There is no doubt that it did. We met them shortly afterwards in the championship at Celtic Park and too many of the Tyrone side that day I feel were intent on trying to mix it with Derry instead of concentrating on playing football. Fair play to Derry they went on and won the All Ireland the next year, they went forward while we went in the opposite direction.
Q: What about the 1994 Ulster championship campaign?
I picked up a club suspension and that ruled me out of the semi final against Donegal and the final against Down. Down were a very good footballing side as well as being physically strong and of course they went on to prove that later in the year when winning the All Ireland.
Q: At the outset of 1995 did you think things were going to be different?
I headed off to the States in 1994 after Tyrone lost in the Ulster final and I remember watching the concluding stages of the championship on TV out there. If someone had said then that I would be playing at the same stage twelve months later I would have never believed them.
Q: Who did you beat in the first round that year and what about the famous semi final clash with Derry?
We beat Fermanagh in the first round before getting the better of Derry in Clones in a game that I will never forget. That is the one game in my career that always stands out for me. That was a game were we really came back from the dead. Going off at half time we were arguing with the Derry players as well as the match officials but at the end of the day we were only looking for somebody to blame. The managers got us in at halftime and sat us down and devised a game plan which we stuck to and it worked out. I was to play a more advanced role as we believed that they would try and hit the ball into space and that’s what happened as they hit it aimlessly forward and I was there to help clear it up. In the last seven minutes of that game there wasn’t a score as we hung on to win by a point. I remember Geoffrey McGonigle hitting the post near the end, the ball went behind me and I thought that it was in.
Q: Were you confident going into the final with Cavan and what are your memories from that game?
We went into the game on a real high after beating Derry. I firmly believe that if Derry had beaten us that year then they would have won the All Ireland again. We got four or five ahead of Cavan inside the opening twenty minutes or so and we were playing well. Once we got into that position we knew that they were going to need goals to beat us and that was going to be difficult for them as our defence was playing well. I remember the supporters flocking onto the field at the final whistle as they probably believed that to win the Ulster championship that year was a stepping stone to the All Ireland but of course that proved not to be the case.
Q: What did it feel like to beat Galway and qualify for the All Ireland Final?
We knew that we were favourites to beat them as at that time Connaught was seen as the weakest province and Galway just happened to be their champions that year. They put it up to us though and in the end we were more than lucky to win our way through to the final. We were perhaps a little complacent going into that game and we almost paid dearly for it. When the final whistle sounded it was a great feeling to know that you were going to get playing on the biggest stage of all.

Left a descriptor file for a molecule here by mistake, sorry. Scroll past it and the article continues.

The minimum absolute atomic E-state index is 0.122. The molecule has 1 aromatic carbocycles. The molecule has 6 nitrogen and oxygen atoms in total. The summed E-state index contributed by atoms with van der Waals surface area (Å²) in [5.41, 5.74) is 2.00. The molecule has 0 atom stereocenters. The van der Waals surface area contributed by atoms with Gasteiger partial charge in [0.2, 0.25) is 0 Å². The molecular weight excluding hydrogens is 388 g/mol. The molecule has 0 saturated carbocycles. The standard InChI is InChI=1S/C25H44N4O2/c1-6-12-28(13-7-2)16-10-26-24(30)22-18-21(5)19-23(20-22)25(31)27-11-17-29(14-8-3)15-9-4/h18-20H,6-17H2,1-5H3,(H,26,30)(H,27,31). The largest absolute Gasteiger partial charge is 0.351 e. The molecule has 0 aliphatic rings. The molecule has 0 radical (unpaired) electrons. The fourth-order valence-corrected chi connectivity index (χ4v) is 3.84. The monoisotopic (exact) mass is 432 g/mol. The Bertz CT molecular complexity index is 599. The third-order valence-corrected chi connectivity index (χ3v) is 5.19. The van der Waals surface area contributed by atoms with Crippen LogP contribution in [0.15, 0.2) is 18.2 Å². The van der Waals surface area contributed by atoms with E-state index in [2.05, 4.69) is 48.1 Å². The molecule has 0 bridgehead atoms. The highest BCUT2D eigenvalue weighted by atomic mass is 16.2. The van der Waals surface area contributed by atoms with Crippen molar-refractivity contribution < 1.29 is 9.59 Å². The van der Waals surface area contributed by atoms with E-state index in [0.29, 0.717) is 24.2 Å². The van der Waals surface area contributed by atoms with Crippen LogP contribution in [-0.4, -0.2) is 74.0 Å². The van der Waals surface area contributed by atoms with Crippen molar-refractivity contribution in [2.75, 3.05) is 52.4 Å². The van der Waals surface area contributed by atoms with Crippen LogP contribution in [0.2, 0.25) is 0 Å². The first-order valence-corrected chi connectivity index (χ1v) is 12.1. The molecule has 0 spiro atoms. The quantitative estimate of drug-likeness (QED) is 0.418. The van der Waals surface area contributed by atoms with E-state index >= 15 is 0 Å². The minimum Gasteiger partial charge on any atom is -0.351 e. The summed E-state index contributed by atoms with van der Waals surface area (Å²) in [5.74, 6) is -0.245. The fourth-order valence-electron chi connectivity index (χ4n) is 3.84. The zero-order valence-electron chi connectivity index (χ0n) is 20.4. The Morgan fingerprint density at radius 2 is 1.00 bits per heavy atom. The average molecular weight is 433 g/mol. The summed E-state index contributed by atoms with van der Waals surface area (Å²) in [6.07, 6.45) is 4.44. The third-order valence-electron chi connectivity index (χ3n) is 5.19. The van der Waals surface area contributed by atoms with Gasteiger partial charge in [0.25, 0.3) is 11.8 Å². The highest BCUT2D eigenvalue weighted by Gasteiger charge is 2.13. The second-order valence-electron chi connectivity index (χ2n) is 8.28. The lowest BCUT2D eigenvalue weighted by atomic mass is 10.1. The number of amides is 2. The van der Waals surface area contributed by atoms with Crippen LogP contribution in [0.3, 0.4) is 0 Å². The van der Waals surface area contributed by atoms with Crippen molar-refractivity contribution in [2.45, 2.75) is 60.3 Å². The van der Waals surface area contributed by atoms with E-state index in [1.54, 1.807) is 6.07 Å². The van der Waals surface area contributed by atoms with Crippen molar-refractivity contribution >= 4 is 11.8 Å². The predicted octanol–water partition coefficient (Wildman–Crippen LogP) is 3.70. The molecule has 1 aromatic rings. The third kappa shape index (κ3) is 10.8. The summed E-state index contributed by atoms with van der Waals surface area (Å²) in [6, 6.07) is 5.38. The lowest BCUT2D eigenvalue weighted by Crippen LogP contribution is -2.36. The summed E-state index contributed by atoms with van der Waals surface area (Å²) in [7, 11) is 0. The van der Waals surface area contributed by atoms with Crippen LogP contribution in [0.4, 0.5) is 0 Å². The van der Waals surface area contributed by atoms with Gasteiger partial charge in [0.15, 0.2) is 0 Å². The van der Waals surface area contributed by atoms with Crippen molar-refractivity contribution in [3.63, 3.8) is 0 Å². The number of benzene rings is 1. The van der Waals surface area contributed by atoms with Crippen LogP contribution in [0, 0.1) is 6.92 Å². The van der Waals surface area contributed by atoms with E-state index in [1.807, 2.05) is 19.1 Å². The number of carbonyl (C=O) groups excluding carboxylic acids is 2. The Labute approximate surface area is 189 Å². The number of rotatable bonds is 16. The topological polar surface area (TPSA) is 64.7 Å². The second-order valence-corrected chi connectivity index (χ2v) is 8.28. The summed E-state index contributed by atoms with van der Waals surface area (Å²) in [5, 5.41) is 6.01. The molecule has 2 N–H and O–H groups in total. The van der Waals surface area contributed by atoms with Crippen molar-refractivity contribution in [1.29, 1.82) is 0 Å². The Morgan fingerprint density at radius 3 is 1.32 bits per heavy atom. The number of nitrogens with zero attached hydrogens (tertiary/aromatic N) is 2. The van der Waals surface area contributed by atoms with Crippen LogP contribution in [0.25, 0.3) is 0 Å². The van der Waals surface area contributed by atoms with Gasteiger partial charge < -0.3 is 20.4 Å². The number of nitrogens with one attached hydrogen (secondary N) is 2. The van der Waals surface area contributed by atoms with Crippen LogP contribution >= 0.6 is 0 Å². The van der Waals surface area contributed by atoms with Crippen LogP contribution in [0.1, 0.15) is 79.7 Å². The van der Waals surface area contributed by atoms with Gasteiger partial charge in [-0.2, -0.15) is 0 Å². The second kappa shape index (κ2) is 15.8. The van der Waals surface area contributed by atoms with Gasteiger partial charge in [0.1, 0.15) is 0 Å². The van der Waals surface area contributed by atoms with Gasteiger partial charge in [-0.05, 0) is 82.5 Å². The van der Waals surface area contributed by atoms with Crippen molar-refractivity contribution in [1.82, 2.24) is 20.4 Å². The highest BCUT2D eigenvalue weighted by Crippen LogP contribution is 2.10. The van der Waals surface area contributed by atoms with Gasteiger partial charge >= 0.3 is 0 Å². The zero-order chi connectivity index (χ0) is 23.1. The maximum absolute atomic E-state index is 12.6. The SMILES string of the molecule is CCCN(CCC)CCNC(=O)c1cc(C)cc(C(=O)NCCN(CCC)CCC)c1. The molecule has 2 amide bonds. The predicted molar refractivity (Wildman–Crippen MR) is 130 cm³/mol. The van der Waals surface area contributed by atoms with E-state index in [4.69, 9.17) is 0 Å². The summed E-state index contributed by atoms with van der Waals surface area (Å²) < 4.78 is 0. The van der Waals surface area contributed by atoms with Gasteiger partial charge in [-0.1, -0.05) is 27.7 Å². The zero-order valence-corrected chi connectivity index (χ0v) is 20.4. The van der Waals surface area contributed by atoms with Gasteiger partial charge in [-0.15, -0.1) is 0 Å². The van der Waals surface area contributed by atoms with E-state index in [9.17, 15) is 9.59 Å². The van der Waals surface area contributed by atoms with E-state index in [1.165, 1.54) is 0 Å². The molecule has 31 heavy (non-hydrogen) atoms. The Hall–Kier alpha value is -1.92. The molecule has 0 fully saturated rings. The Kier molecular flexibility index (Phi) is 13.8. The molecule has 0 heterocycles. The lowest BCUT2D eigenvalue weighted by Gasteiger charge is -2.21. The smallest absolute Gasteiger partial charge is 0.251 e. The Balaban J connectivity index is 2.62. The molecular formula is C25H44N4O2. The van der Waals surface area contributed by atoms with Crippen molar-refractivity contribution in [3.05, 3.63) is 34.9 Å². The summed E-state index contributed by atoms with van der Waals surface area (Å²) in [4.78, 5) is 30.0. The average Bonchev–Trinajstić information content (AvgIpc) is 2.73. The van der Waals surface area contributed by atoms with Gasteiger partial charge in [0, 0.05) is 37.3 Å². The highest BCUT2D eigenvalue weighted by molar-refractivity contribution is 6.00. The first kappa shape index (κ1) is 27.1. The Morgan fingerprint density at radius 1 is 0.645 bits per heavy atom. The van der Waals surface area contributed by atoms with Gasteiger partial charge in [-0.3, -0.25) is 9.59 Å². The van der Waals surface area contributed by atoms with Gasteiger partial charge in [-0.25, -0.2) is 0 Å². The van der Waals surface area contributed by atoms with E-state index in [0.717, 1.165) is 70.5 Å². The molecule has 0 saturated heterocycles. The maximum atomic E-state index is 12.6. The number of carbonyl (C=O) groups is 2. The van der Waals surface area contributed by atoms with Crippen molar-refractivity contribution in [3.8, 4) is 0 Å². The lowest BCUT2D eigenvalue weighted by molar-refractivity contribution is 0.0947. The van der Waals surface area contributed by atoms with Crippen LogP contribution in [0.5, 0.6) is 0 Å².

Q: What was the atmosphere like as a player in the build up to the final with Dublin?
Stephen Conway was the only playing member in the squad that had been there in 1986 although the management duo had learned from that experience and they tried to protect us and make us aware of all the hype surrounding the final.
Q: What about the game itself, was it one that got away?
There is no doubt that it was as too many of us underperformed on the day against a Dublin side that was on the wane. To lose the way that we did, Sean McLaughlin’s late point being disallowed for something that you have seen let away time and time again, that was very disappointing. Charlie Redmond’s goal will always stay with me. I can still see it now, Jason Sherlock’s shot hitting my elbow and stopping dead for Redmond to score. I still maintain that if it hadn’t have hit my elbow the ball would have gone out across the goal mouth. That’s something that I will never forget about and I was reminded of it again when it was shown on the “Up for the Final” programme the night before the 2005 decider. Adrian Cush getting injured the week before the final was a big blow to us. I remember him trying to train with us the morning of the match and you could see from his face that he wasn’t going to make it. That was very sad and I’ve no doubt he would have been the difference had he been on.
Q: How determined were the lads to bounce back the following year?
The lads were very determined. We knew that we had a good side and our attitude was that we were going to win it.
Q: What about the championship run in Ulster that year?
We were perhaps guilty of not giving our opponents in Ulster any respect that year. We just went out with the attitude that we weren’t going to lose and we beat Fermanagh, Derry and Down on our way to retaining the title.
Q: After beating Down, Tyrone were installed as favourites for the All Ireland, what went wrong that day against Meath?
We probably read too much into all of that and believed it ourselves. There were decisions that went against us that day and men that were playing that were perhaps carrying niggly injuries. In my opinion there were as many mistakes made on the line that day as there were on the field. Meath got away with a few things but at the end of the day they did what they had to do to win and I’m a great believer in that motto.
Q: What happened Tyrone in the next few years?